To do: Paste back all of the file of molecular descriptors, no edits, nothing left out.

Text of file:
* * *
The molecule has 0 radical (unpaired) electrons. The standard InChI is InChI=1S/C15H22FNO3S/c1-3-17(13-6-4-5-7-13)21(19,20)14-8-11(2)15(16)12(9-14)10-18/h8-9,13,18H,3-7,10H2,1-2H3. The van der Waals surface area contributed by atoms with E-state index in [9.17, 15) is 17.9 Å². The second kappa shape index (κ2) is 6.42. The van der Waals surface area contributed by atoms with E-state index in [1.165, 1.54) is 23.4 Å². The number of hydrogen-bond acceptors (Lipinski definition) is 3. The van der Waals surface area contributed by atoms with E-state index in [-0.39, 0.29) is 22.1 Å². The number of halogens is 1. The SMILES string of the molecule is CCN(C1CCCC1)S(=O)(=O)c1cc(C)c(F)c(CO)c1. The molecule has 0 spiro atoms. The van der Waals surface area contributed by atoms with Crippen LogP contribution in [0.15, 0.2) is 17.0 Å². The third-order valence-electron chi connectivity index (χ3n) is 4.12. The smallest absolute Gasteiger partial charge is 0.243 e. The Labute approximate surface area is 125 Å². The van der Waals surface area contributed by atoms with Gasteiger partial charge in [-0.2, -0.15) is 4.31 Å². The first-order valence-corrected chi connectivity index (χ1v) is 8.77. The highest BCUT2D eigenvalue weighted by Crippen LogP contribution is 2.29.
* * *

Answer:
The molecule has 0 radical (unpaired) electrons. The standard InChI is InChI=1S/C15H22FNO3S/c1-3-17(13-6-4-5-7-13)21(19,20)14-8-11(2)15(16)12(9-14)10-18/h8-9,13,18H,3-7,10H2,1-2H3. The van der Waals surface area contributed by atoms with E-state index in [9.17, 15) is 17.9 Å². The second kappa shape index (κ2) is 6.42. The van der Waals surface area contributed by atoms with E-state index in [1.165, 1.54) is 23.4 Å². The number of hydrogen-bond acceptors (Lipinski definition) is 3. The van der Waals surface area contributed by atoms with E-state index in [-0.39, 0.29) is 22.1 Å². The number of halogens is 1. The SMILES string of the molecule is CCN(C1CCCC1)S(=O)(=O)c1cc(C)c(F)c(CO)c1. The molecule has 0 spiro atoms. The van der Waals surface area contributed by atoms with Crippen LogP contribution in [0.15, 0.2) is 17.0 Å². The third-order valence-electron chi connectivity index (χ3n) is 4.12. The smallest absolute Gasteiger partial charge is 0.243 e. The Labute approximate surface area is 125 Å². The van der Waals surface area contributed by atoms with Gasteiger partial charge in [-0.2, -0.15) is 4.31 Å². The first-order valence-corrected chi connectivity index (χ1v) is 8.77. The highest BCUT2D eigenvalue weighted by Crippen LogP contribution is 2.29.